Is this the largest organism in the world? This 2,400-acre (9.7 km2) site in eastern Oregon had a contiguous growth of mycelium before logging roads cut through it. Estimated at 1,665 football fields in size and 2,200 years old, this one fungus has killed the forest above it several times over, and in so doing has built deeper soil layers that allow the growth of ever-larger stands of trees. Mushroom-forming forest fungi are unique in that their mycelial mats can achieve such massive proportions.—Paul Stamets, Mycelium Running
Fungi can form huge underground highways; we only see them is when a mushroom or toadstool pops up. Fungi are great organic recyclers, decomposers and filters. They can break down anything into simple sugars, which are then used by other organisms or help to bind soil. Fungi are essential in nutrient and water cycling, and are important for plants, animals and our environment. So, we know that they are important for ecosystems, what else can they do?
The 6-ways Paul says that fungi can save the world, include:
* Cleaning up petrochemical spills: Fungi break down complex chemicals into simple sugars. This means that fungi can be used to clean up oil spills on soil, and can possibly even help with the clean up of the BP spill! Even better, that fungi rehabilitated a site so well,it helped to start and entire new ecosystem.
* Ecotonol: The simple sugars that fungi make could be a source of ethanol. Fungi could break down waste materials, and the sugars it produces then harvested and used in fuels.
* Medicines: Fungi are known to have strong antibiotics, such as penicillin. There is a lot of potential to discover more medicines in different fungi species. For example, the Agericon fungi reduced prevalence of small pox and may do the same for strains of influenza.
* Life Boxes: Cardboard packaging boxes are made with fungi and seeds in the paper walls. After the box is used, it can be opened up, watered and a food garden will grow!
* Reduces bacteria, such as E. coli, in recycled water used on gardens.
* Kills pests: Paul found that modifying spores of fungi can stop termite invasions! He even tried this in his own home.
Before I watched Paul's talk, I tried to guess some of his ideas. Some of my thoughts were the same, but some were also different:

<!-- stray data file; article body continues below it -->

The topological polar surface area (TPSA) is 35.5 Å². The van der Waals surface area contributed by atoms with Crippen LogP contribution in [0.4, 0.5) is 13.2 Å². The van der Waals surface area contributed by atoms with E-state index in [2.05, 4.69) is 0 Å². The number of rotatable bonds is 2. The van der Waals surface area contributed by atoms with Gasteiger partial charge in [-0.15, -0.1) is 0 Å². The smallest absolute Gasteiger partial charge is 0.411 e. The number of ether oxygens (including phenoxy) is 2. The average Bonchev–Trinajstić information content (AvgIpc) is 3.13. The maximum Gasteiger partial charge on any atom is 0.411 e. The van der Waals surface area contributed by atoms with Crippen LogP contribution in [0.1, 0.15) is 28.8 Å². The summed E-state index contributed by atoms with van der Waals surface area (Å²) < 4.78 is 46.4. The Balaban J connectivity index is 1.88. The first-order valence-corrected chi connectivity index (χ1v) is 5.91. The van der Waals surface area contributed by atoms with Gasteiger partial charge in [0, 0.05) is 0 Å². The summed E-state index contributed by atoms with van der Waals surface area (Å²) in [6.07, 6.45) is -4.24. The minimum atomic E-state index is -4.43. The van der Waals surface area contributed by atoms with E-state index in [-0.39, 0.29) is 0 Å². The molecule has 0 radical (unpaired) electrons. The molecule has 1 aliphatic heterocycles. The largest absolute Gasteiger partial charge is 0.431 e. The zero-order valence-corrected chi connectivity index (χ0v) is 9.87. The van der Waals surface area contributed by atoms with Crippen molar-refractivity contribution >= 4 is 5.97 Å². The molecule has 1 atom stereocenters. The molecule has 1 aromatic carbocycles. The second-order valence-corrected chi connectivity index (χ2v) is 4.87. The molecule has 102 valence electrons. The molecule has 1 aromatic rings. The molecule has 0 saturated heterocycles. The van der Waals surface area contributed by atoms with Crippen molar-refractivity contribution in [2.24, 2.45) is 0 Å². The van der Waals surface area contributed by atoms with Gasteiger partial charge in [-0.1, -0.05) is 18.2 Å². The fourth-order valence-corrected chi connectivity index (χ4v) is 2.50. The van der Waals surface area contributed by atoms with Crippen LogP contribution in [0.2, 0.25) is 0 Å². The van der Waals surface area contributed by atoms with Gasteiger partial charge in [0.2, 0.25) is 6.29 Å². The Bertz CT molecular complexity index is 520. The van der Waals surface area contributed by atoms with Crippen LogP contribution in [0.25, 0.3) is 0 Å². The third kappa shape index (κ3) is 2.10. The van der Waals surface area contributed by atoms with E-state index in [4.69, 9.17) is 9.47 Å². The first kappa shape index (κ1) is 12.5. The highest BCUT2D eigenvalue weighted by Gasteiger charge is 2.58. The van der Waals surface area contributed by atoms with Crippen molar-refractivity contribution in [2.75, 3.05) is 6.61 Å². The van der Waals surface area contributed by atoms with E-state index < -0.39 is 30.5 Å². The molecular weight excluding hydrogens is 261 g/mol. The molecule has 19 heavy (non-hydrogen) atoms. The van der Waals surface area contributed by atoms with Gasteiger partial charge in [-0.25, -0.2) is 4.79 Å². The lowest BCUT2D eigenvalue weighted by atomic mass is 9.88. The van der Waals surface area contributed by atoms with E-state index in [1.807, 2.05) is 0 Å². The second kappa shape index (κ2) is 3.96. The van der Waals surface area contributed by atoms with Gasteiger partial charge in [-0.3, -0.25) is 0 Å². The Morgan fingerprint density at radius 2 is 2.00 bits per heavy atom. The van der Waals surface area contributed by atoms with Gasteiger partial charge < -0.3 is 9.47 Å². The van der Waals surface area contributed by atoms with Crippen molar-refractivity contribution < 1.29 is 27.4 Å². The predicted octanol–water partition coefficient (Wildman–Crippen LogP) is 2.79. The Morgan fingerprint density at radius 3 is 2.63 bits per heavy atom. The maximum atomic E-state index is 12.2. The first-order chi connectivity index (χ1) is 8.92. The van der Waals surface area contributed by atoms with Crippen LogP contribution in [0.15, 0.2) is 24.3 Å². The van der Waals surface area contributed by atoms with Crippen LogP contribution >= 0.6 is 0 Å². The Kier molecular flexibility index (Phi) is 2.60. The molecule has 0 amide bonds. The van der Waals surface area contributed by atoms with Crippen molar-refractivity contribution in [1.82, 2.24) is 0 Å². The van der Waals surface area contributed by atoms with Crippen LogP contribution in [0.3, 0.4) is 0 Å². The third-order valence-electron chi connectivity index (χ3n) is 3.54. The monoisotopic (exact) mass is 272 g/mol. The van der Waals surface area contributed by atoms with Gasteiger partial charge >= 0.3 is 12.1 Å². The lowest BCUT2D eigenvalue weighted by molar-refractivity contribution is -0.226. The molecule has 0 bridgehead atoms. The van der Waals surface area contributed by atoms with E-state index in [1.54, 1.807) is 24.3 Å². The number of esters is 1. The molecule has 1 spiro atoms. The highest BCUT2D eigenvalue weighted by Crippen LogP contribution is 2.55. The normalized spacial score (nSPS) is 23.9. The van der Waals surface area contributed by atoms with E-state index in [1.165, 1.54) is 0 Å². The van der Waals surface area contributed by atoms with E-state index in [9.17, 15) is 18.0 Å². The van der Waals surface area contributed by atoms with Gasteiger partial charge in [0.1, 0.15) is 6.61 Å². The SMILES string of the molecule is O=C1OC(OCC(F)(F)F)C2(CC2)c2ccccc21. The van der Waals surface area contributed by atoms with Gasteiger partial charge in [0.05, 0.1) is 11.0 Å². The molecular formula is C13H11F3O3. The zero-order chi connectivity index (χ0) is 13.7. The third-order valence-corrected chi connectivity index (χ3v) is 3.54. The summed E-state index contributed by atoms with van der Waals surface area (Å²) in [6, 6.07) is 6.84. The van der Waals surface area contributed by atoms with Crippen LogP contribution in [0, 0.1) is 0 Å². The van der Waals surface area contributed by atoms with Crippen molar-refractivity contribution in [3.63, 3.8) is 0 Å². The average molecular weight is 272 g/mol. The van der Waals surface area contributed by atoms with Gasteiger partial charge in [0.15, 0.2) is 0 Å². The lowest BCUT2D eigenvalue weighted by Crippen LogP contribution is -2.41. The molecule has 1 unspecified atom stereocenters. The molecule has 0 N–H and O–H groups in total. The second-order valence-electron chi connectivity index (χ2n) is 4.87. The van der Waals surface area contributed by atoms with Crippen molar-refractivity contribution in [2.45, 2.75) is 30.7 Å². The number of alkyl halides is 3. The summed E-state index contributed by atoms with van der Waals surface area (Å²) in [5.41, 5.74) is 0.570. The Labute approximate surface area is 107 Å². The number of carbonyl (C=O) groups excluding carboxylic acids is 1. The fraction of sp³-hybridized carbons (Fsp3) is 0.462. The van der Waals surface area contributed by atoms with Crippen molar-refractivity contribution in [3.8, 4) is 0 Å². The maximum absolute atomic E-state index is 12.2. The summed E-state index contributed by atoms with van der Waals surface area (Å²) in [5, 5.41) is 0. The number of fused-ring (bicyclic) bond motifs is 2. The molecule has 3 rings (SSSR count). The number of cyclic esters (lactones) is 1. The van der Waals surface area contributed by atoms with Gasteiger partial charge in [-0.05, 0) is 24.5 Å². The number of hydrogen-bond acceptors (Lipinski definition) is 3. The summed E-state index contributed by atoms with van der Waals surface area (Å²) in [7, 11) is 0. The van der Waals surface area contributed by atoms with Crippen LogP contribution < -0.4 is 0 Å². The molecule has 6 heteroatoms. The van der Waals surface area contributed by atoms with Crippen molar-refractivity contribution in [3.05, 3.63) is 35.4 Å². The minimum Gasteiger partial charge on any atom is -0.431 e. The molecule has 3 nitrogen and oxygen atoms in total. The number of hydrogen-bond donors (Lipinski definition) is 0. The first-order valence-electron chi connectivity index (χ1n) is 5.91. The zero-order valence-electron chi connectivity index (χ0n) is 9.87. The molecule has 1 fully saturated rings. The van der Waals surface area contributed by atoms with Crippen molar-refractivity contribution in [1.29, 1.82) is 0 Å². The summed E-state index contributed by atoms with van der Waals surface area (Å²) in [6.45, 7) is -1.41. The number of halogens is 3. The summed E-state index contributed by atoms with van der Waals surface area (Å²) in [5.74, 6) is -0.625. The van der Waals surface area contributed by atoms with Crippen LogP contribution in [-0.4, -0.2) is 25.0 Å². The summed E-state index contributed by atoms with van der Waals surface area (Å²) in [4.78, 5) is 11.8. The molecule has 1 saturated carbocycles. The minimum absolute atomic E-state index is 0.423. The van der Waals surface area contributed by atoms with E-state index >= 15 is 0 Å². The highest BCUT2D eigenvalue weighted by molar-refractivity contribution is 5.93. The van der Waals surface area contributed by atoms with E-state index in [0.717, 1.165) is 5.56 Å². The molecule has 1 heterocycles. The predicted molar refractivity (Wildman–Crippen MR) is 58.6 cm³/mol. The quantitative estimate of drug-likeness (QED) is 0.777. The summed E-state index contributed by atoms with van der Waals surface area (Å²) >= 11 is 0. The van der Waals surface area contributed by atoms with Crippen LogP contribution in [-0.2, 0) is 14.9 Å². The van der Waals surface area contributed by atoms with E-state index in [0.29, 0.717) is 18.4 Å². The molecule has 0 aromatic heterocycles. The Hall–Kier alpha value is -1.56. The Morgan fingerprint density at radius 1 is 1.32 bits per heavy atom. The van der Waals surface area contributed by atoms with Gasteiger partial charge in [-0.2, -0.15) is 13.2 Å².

* Land rehabilitation: Same as what Paul discovered, fungi can be and are used in land rehabilitation. Fungi are often innoculised into seeds or soil to help with growth and development of an ecosystem. I was considering looking at fungi as part of my research on mine rehabilitation. As my fungi-loving supervisor pointed out, there is so little we know about fungi, it would take 4-5 PhD's before we even knew what species were endemic to the area, let alone their role in plant and ecosystem development! However, many rehabilitated mines in Africa have shown that fungi are the first organisms to grown on sites high in heavy metals. Perhaps they can be used to clean up heavy metals and start the process of mine rehabilitation? They could also be used to help start nutrient cycling and plant development.
* As a food source: Many vegetarians know that mushrooms are a high source of iron and protein in their diets. In fact, many vegetarian foods are made with mushroom protein: fake chicken nuggets, Quorn brand, Asian fake-meats etc. The best thing about fungi production is that they can use wastes to grow! This means we don't need to supply them with fertiliser or chemicals or lots of space. They are incredibly energy efficient, and just need nice moist and dark conditions. They have the potential to provide a critical source of iron and protein to developing nations, whilst recycling wastes and limiting use of inputs.
Mushroomy Mince! Yum!
* Help in food production: Particular strains of fungi are often inoculated in seeds to help growth of plants, such as lucerne or other crops. The fungi has symbiotic relationship with the plant. The plant provides it a home, while the fungi helps to transform nutrients into plant-available forms, and thus helps it grow. Mycorrhiza are well known to help with phosphorous and nitrogen transformation for plants. What other fungi species can help with plant growth? Do they have potential to be used in other food crops? Can we increase production or reduce diseases using fungi? Can we use inoculated seeds world-wide? Could fungi reduce famine? So many questions!
Fungi have so much potential, and there are still so many questions. By better understanding fungi, we can harness their natural nutrient cycling and cleaning abilities to produce food, fuel, medicines, and healthy environments. Who knows what else they can do! What are some ways you think fungi can help save the world?
Want to know more about Fungi and how they can save the world? Check out Paul's talk via TED Talks (below), Paul's company (Fungi Perfecti) or his research on Mycelium and how it can save the world.